They travel back to London, creating quite a stir. Babies are only known at the centers, and have no parents, only siblings (sometimes hundreds of identical twins at a time). So when John starts talking about his mother and long lost father, everyone is horrified. Bernard’s boss is shamed. Linda ends up dying in a death center. John finds things more and more unappealing in society. He tries to woo Lenina, who he adores, but it goes terribly awry. Since sex is not taboo anymore and is expected of everyone (a popular saying is “Everyone lives for everyone else”), Lenina doesn’t mind taking on another lover. But this shocks John’s sensibilities. He lived his life with his mother sleeping with the men of the reservation, and listening to the taunts of the women and children. He calls Lenina a whore, which she doesn’t understand at all.

The world controller comes to see the “Savage.” The two of them and Bernard and one of his friends have a discussion about society and how it is structured and what they have lost. Bernard and his friend end up going to Iceland, where there are more people who are not satisfied with the conformist society. The savage tries to live by himself in a hermitage, but after throngs of people come to watch him and taunt him, he ends up killing himself.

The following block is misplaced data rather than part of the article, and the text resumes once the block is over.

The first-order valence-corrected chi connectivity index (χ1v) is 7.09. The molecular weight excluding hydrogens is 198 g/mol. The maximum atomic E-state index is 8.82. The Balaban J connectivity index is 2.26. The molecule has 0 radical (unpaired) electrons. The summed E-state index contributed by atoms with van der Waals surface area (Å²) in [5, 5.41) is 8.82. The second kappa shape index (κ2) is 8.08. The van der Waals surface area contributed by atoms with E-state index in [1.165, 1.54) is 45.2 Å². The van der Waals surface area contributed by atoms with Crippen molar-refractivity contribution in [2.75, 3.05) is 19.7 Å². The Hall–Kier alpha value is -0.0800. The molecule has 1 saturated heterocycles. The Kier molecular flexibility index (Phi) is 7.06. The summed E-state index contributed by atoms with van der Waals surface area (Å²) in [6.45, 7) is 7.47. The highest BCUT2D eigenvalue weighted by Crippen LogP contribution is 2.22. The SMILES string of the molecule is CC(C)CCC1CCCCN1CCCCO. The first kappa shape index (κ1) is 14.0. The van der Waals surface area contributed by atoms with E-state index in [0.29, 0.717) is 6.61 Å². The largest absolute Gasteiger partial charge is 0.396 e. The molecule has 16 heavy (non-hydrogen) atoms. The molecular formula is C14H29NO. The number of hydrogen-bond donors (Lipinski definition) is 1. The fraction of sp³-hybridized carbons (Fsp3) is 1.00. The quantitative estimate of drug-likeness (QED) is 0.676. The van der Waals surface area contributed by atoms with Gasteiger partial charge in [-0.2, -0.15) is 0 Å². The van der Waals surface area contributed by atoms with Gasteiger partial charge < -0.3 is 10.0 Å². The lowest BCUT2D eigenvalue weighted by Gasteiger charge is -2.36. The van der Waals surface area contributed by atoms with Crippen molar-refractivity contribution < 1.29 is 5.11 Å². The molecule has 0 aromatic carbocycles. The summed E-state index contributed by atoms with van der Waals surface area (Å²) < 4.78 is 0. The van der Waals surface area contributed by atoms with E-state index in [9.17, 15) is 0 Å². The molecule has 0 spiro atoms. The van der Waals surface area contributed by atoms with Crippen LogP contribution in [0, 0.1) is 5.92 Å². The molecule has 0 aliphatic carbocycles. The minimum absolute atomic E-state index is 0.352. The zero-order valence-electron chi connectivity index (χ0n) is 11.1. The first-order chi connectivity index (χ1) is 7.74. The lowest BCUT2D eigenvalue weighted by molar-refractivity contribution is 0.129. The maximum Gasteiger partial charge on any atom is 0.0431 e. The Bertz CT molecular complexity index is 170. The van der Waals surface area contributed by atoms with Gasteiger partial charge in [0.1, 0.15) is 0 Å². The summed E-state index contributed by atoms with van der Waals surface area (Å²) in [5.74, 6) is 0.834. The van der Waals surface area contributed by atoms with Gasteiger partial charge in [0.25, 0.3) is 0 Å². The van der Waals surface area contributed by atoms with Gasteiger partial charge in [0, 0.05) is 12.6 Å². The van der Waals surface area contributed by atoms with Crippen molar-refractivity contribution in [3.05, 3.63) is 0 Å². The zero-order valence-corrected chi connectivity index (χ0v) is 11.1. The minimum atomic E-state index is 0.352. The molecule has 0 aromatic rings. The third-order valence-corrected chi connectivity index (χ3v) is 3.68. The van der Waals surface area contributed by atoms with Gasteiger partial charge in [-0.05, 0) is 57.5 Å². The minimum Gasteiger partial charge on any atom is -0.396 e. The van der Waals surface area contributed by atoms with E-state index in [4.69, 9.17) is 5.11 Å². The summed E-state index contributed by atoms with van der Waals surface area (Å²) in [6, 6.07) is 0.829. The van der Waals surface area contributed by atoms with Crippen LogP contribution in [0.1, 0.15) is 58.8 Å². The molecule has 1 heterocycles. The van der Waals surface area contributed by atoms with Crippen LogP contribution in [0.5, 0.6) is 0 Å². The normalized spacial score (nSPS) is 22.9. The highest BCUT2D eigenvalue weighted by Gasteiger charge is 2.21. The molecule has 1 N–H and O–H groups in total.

The basic themes of the novel are the individual and society. All individual desires and needs are subjugated to the needs of society. Not only are there no mothers, fathers, or children, but people are discouraged from creating personal relationships. Thus everyone should sleep with many different people, and not feel like any of them are particularly special. Religion is gone, replaced by a civil faith in “Ford”, essentially the founder of the society. Every once in a while they get together to worship or pray together for Ford’s Day. The society decides what one’s job is going to be, and you are conditioned and trained for it. Society decides what art and sports are available. Birth is not particularly noteworthy, and death occurs anonymously in death centers. It is rare for anyone to visit a death center to visit someone that they know. Most books are banned, and only approved reading is available. People rely on soma, a relaxing drug, to deal with any extreme emotions. People are encouraged to consume a lot, to keep the economy going, so they must throw away a torn garment instead of mending it.